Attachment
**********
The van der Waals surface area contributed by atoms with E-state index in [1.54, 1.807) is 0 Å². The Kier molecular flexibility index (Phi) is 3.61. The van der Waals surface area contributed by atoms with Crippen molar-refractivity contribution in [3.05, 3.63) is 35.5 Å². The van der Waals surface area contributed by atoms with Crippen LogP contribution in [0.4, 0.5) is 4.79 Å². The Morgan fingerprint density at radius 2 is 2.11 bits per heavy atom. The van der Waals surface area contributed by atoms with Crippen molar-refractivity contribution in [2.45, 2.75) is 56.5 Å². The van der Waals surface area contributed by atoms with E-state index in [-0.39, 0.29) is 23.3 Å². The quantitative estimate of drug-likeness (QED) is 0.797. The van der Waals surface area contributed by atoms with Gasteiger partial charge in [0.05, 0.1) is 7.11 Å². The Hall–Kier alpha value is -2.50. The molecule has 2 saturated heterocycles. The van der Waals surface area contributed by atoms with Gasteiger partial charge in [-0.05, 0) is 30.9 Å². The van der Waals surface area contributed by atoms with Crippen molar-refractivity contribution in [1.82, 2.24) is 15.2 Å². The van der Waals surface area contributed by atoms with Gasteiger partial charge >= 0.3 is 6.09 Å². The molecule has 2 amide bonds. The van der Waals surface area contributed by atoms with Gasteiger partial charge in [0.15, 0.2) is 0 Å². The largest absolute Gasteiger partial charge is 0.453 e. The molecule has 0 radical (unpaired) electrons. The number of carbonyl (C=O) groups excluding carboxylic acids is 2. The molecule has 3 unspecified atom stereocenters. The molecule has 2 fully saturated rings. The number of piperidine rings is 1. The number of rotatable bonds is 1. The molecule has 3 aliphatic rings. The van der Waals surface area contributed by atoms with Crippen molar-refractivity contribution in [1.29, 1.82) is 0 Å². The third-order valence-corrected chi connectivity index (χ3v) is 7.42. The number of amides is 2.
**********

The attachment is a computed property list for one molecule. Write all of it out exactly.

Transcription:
The van der Waals surface area contributed by atoms with E-state index in [1.54, 1.807) is 0 Å². The Kier molecular flexibility index (Phi) is 3.61. The van der Waals surface area contributed by atoms with Crippen molar-refractivity contribution in [3.05, 3.63) is 35.5 Å². The van der Waals surface area contributed by atoms with Crippen LogP contribution in [0.4, 0.5) is 4.79 Å². The Morgan fingerprint density at radius 2 is 2.11 bits per heavy atom. The van der Waals surface area contributed by atoms with Crippen molar-refractivity contribution in [2.45, 2.75) is 56.5 Å². The van der Waals surface area contributed by atoms with E-state index in [-0.39, 0.29) is 23.3 Å². The quantitative estimate of drug-likeness (QED) is 0.797. The van der Waals surface area contributed by atoms with Gasteiger partial charge in [0.05, 0.1) is 7.11 Å². The Hall–Kier alpha value is -2.50. The molecule has 2 saturated heterocycles. The van der Waals surface area contributed by atoms with Gasteiger partial charge in [-0.05, 0) is 30.9 Å². The van der Waals surface area contributed by atoms with Crippen molar-refractivity contribution in [1.82, 2.24) is 15.2 Å². The van der Waals surface area contributed by atoms with Gasteiger partial charge >= 0.3 is 6.09 Å². The molecule has 2 amide bonds. The van der Waals surface area contributed by atoms with Gasteiger partial charge in [0.15, 0.2) is 0 Å². The largest absolute Gasteiger partial charge is 0.453 e. The molecule has 0 radical (unpaired) electrons. The number of carbonyl (C=O) groups excluding carboxylic acids is 2. The molecule has 3 unspecified atom stereocenters. The molecule has 2 fully saturated rings. The number of piperidine rings is 1. The number of rotatable bonds is 1. The molecule has 3 aliphatic rings. The van der Waals surface area contributed by atoms with Crippen molar-refractivity contribution in [1.29, 1.82) is 0 Å². The third-order valence-corrected chi connectivity index (χ3v) is 7.42. The number of amides is 2.